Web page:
HIV in Greater Manchester – Men who have sex with men
Published: 02 December 2015 Tags: LGBT, PrEP, HIV, diagnosis By John Walding
Figures from the Centre for Public Health at Liverpool John Moores University have revealed that there were 531 new cases of HIV reported in Greater Manchester in 2014, an increase of 13% on 2013. It is believed that many people don’t know their status, so these figures indicate that more people are getting tested but also more awareness and support is needed amongst gay,bisexual and other MSM across Greater Manchester.
Nearly 5,000 HIV positive people in Greater Manchester accessed treatment and care in the last year, an increase of 5%.
The number of new diagnoses in men who have sex with men (MSM) continues to rise with 57% of all new cases.
The past decade has also seen an increase in new diagnoses among younger MSM (15-24 years) This increase may be explained by an increase in HIV testing and ongoing high rates of transmission.
While there is a need for all men who have sex with men to continue to have easy access to condoms and lube when they need them ,there also needs to be other ways for men to help protect themselves and their partners against HIV transmission. Similarly it is crucial that men find it easy to take advantage of other additional ways in which they can get tested quickly and efficiently to know their HIV status, thus avoid further transmitting the virus on to other men and also ensuring early access to treatment if needed.
Why the increase in HIV?
The 1980s initially saw substantial reductions in risky behaviours amongst MSM in response to HIV/AIDS but by the end of the 1990s evidence suggested that high risk sexual behaviour was increasing among the MSM population.
Findings from the National Survey of Sexual Attitudes and Lifestyles found that MSM reported larger numbers of sexual partners and were significantly more likely to report measures of poor sexual and mental health including: treatment for depression, health conditions which had a perceived effect on their sexual activity, STI diagnoses and higher levels of recreational drug use.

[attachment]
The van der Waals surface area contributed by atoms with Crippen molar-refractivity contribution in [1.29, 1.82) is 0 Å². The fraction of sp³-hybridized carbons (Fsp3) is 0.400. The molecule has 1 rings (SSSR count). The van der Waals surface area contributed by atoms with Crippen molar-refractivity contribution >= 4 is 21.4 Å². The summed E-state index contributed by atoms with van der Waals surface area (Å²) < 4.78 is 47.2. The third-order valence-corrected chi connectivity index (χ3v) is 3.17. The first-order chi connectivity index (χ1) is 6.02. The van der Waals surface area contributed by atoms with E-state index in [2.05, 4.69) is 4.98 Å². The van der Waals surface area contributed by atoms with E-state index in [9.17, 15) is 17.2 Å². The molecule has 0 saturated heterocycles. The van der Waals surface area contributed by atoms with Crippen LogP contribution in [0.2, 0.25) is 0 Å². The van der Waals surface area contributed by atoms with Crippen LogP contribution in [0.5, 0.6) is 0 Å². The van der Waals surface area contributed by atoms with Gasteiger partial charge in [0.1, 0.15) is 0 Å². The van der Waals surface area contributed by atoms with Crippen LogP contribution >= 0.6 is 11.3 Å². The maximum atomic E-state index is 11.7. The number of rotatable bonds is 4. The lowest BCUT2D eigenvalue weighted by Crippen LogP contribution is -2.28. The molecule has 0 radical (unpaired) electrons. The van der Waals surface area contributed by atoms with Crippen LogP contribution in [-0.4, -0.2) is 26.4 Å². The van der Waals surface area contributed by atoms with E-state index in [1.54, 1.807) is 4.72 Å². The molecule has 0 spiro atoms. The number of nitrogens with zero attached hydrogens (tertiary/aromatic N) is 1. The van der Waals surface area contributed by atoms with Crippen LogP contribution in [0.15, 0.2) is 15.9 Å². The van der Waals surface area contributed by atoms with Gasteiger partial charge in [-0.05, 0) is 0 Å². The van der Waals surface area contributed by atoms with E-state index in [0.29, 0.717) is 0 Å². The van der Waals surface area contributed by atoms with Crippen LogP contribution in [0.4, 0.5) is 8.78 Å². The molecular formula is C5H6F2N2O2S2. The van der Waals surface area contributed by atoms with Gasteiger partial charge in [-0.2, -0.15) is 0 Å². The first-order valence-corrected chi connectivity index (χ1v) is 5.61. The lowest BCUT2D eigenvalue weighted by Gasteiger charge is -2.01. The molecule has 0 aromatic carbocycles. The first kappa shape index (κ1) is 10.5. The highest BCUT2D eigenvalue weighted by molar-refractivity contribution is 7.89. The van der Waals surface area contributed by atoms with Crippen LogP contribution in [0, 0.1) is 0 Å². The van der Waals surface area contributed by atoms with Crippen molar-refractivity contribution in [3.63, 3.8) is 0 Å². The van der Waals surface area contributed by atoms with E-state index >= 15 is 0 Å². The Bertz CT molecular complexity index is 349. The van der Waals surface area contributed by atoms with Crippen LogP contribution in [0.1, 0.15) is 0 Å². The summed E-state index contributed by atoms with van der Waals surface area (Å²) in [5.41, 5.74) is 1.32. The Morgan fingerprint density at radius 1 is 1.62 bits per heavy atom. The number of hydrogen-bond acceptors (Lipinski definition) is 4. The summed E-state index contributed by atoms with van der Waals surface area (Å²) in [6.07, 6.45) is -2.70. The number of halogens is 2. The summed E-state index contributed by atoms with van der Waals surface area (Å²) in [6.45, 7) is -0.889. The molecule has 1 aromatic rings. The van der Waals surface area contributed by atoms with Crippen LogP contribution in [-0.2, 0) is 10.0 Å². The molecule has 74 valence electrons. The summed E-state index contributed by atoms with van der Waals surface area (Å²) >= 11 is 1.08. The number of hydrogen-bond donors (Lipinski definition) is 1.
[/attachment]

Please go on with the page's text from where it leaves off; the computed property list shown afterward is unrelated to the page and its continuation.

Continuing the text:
Nationally,there are increasing concerns about the impact of recreational drug use on the transmission of HIV.There is growing evidence that sexualised drug use, or Chemsex, among MSM is significantly associated with higher sexual risk taking behaviours The recent Chemsex Study published by Sigma research found that a quarter of HIV positive MSM surveyed had chosen to engage in unprotected anal sex with men they believed to be sero - discordant (one in which one partner is infected by HIV and the other is not.)
Condoms & Testing
LGBT Foundation have been promoting free safer sex packs to gay, bi and other MSM for over 20 years to help bring down rates of new infections. Over half a million condoms are distributed every year across Greater Manchester. The charity also has a regular weekly community HIV testing service available to MSM.
In 2011 RUClear began providing home sampling for residents of Greater Manchester. Since then 5,201 HIV tests have been undertaken. In 2013, this service was developed further to target men who have sex with men (MSM) in conjunction with LGBT Foundation and Manchester Centre for Sexual Health.
LGBT Foundation are now working in partnership with BHA for Equality ,Salford City Council, Manchester City Council, our local Public Health England team, Greater Manchester Commissioners and Bridgewater Community Healthcare Trust to launch a community based Point of Care Testing service in the New Year.
As well as ongoing condom and testing schemes LGBT Foundation are working with partners to highlight the need for PrEP ( the use of anti-HIV medication that keeps HIV negative people from becoming infected) to be made available immediately to those at the highest risk of acquiring HIV in our communities. Information on how PrEP effectively prevents HIV can be found. Greater Manchester’s Mayor and Police and Crime Commissioner Tony Lloyd has called for PreP ,a drug which prevents HIV infections to be made available on the NHS.
Clinical trials in the UK have shown PrEP’s effectiveness, but it isn’t currently available on the NHS. You can show you’re support for earlier access to PrEP by signing the pledge here: www.prepaccess.org.uk